So that door I wanted to lock became symbolic and the wild ride through the darkness, the unexpected brushing up against us as we made our way, symbolic as well. I can see now how they were portents of what was to come. After a year, I can say that I love the "open door" that opening my house has provided. I have enjoyed meeting all the folks who have passed through. Each new guest is an "unexpected surprise" and in getting acquainted, my heart opens with new delight. Like waves lapping onto the shore, the guests flow into my life and then disappear back to where they came from. I'm touched by each one. I hope my guests return home, touched by something they experienced here, in this forest, in the beauty of where I live.
Expressive Arts Experience
There is a certain freedom in stepping towards the unknown. As terrifying as it may be, it is the place from which all creation springs. It is the "friend" we live with each day though we spend much of our life determined not to acknowledge it. We prefer to think we direct our lives and we do but....the unknown is always there beside us and can wreck havoc with our "best laid plans" on a moments notice. Seems like a relationship worth exploring. Take a moment to contemplate your relationship with the unknown. Make a drawing that expresses something about that. Afterwards, have a conversation in your journal between you and "the unknown."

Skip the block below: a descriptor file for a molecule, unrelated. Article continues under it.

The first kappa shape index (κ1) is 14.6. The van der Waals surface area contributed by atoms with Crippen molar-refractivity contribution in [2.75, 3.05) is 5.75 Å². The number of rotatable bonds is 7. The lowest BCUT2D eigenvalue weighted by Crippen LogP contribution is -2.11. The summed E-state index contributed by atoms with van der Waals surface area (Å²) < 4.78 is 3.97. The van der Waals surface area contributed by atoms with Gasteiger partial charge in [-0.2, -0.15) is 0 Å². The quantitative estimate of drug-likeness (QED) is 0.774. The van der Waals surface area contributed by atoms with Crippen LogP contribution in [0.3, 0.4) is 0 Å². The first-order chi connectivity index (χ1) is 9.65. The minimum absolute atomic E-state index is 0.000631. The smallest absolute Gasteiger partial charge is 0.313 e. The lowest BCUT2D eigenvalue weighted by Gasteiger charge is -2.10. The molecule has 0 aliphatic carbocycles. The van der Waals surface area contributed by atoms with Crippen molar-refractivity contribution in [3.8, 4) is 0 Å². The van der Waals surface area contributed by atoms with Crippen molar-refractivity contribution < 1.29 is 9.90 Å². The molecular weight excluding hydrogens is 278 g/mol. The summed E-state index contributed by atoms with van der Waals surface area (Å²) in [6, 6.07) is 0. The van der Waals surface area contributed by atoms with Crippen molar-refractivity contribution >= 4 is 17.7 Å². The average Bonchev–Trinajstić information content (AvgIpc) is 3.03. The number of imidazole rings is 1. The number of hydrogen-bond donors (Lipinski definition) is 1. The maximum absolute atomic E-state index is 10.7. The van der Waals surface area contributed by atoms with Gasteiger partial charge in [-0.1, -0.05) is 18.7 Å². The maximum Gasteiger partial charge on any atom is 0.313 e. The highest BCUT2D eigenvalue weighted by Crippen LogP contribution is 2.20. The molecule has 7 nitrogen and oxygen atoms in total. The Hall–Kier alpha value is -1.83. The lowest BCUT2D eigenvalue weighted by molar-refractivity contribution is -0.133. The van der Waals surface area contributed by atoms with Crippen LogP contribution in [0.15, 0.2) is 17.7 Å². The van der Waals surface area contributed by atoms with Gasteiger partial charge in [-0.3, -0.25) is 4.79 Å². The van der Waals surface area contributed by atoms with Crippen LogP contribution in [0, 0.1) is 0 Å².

I'm thinking of my father this morning because today is his birthday. This third weekend in June always belonged to him with birthday and Father's Day all falling together about the same time. He died a little over a year ago at the age of 93. He caught a cold and five days later, he didn't wake up in the morning. I will be forever grateful for his peaceful passing, but still, I miss him.
My parents lived with me for the last seven years of my dad's life. When they were still able, we went for daily walks on the Mendocino headlands. My mom couldn't walk very far so I stayed with her while my father went on ahead. He found a big old driftwood log further out the trail and he would sit on that log and rest for a bit while he gathered up the energy to walk back.